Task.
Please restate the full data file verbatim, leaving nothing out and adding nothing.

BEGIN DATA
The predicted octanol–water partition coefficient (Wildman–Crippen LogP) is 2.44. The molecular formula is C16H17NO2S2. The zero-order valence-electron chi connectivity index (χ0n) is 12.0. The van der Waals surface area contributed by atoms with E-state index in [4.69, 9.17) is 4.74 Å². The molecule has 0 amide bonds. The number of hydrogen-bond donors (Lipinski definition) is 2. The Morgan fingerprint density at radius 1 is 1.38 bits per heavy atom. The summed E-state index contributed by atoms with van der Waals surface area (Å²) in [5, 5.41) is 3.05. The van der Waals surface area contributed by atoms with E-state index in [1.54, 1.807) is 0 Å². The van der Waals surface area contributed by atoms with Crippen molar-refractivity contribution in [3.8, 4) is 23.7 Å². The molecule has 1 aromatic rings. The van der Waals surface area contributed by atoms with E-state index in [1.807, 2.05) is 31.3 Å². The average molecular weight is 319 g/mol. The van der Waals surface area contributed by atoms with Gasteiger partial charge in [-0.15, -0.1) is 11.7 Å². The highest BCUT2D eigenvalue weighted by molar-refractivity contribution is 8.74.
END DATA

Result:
The predicted octanol–water partition coefficient (Wildman–Crippen LogP) is 2.44. The molecular formula is C16H17NO2S2. The zero-order valence-electron chi connectivity index (χ0n) is 12.0. The van der Waals surface area contributed by atoms with E-state index in [4.69, 9.17) is 4.74 Å². The molecule has 0 amide bonds. The number of hydrogen-bond donors (Lipinski definition) is 2. The Morgan fingerprint density at radius 1 is 1.38 bits per heavy atom. The summed E-state index contributed by atoms with van der Waals surface area (Å²) in [5, 5.41) is 3.05. The van der Waals surface area contributed by atoms with E-state index in [1.54, 1.807) is 0 Å². The van der Waals surface area contributed by atoms with Crippen molar-refractivity contribution in [3.8, 4) is 23.7 Å². The molecule has 1 aromatic rings. The van der Waals surface area contributed by atoms with E-state index in [1.807, 2.05) is 31.3 Å². The average molecular weight is 319 g/mol. The van der Waals surface area contributed by atoms with Gasteiger partial charge in [-0.15, -0.1) is 11.7 Å². The highest BCUT2D eigenvalue weighted by molar-refractivity contribution is 8.74.